Raghuram Rajan, a professor of finance at the University of Chicago Booth School of Business, has been named the Indian government’s Chief Economic Adviser, the school announced Aug. 30. Rajan will continue to be associated with the school and UChicago, while restructuring his academic commitments to meet his responsibilities in India.
Since 2008, he has been an honorary economic adviser to Prime Minister Manmohan Singh while he continued teaching and doing research at Booth full time.
“The post-crisis world has been challenging for all countries, and India is no exception. I look forward to working to address the important issues it faces,” said Rajan, the Eric J. Gleacher Distinguished Service Professor of Finance. “And I am pleased that I will be able to reorganize my duties at Booth to allow me to undertake these new responsibilities.”
At Chicago Booth, he teaches an MBA course in international corporate finance and a PhD course in the theory of financial decisions.
Rajan chaired the Indian government’s Committee on Financial Sector Reforms in 2007 and 2008, and he was economic counselor and director of research for the International Monetary Fund from 2003 to 2006.
“I speak for our students and my colleagues on the faculty when I say we are delighted that Professor Rajan will be advising the Indian government. His experiences there will, no doubt, be invaluable for our students,” said Sunil Kumar, dean of Chicago Booth.
Rajan’s new position in the Indian government is similar to a post that Austan Goolsbee, another Booth professor, held in the administration of President Barack Obama. Goolsbee was chairman of the President’s Council of Economic Advisers from 2010 to 2011.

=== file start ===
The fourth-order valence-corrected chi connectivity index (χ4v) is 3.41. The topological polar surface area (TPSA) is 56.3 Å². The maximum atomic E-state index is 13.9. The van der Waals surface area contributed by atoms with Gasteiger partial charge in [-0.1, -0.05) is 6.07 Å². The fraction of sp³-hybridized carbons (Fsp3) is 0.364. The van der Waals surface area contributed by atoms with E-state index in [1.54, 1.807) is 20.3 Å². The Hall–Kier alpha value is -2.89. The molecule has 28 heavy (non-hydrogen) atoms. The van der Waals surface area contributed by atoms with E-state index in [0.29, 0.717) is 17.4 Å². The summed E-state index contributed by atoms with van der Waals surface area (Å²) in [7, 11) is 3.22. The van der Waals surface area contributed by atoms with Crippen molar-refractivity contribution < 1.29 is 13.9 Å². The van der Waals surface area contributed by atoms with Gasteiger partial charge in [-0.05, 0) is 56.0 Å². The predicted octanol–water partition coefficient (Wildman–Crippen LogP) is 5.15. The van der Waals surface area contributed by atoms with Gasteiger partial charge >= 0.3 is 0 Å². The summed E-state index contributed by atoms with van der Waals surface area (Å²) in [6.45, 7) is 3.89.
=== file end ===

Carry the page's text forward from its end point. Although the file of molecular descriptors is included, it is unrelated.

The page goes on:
Rajan’s research interests are in banking, corporate finance and economic development, especially the role of finance in economic development. His academic papers have been published in all the top economics and finance journals. Rajan was president of the American Finance Association in 2011.
Before the financial crisis struck, Rajan presented his research paper titled “Has Financial Development Made the World Riskier?” at the Jackson Hole Conference organized by the Federal Reserve Bank of Kansas City in 2005. In the paper, he concluded that serious risks to the financial system existed, and he proposed policies that would reduce those risks.
Rajan’s recent book, Fault Lines: How Hidden Fractures Still Threaten the World Economy, won the Financial Times/Goldman Sachs Business Book of the Year award in 2010, and he won the Infosys Prize for Economic Sciences.
Rajan received the inaugural Fischer Black Prize, given every two years to the financial economist younger than 40 who has made the most significant contribution to the theory and practice of finance.
He joined the Booth faculty in 1991 after he received a PhD from the Massachusetts Institute of Technology. Earlier, he received an MBA from the Indian Institute of Management in Ahmedabad and an undergraduate degree from the Indian Institute of Technology in New Delhi.